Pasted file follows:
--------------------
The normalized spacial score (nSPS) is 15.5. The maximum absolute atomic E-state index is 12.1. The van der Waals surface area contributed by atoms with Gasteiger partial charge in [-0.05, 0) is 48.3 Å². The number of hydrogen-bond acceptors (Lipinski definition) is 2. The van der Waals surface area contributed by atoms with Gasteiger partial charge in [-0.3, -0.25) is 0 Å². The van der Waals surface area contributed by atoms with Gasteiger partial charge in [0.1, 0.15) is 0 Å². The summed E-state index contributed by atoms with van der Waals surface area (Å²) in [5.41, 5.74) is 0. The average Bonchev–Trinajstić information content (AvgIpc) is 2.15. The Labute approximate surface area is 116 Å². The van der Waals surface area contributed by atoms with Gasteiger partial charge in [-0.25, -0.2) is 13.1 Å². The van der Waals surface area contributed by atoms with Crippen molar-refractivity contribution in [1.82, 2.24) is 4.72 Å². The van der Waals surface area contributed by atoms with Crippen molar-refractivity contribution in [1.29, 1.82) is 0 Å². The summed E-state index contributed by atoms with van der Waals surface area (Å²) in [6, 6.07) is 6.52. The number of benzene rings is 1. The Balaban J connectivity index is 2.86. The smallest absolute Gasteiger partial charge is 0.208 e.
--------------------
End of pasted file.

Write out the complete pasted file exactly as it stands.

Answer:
The normalized spacial score (nSPS) is 15.5. The maximum absolute atomic E-state index is 12.1. The van der Waals surface area contributed by atoms with Gasteiger partial charge in [-0.05, 0) is 48.3 Å². The number of hydrogen-bond acceptors (Lipinski definition) is 2. The van der Waals surface area contributed by atoms with Gasteiger partial charge in [-0.3, -0.25) is 0 Å². The van der Waals surface area contributed by atoms with Gasteiger partial charge in [0.1, 0.15) is 0 Å². The summed E-state index contributed by atoms with van der Waals surface area (Å²) in [5.41, 5.74) is 0. The average Bonchev–Trinajstić information content (AvgIpc) is 2.15. The Labute approximate surface area is 116 Å². The van der Waals surface area contributed by atoms with Gasteiger partial charge in [-0.25, -0.2) is 13.1 Å². The van der Waals surface area contributed by atoms with Crippen molar-refractivity contribution in [1.82, 2.24) is 4.72 Å². The van der Waals surface area contributed by atoms with Crippen molar-refractivity contribution in [1.29, 1.82) is 0 Å². The summed E-state index contributed by atoms with van der Waals surface area (Å²) in [6, 6.07) is 6.52. The number of benzene rings is 1. The Balaban J connectivity index is 2.86. The smallest absolute Gasteiger partial charge is 0.208 e.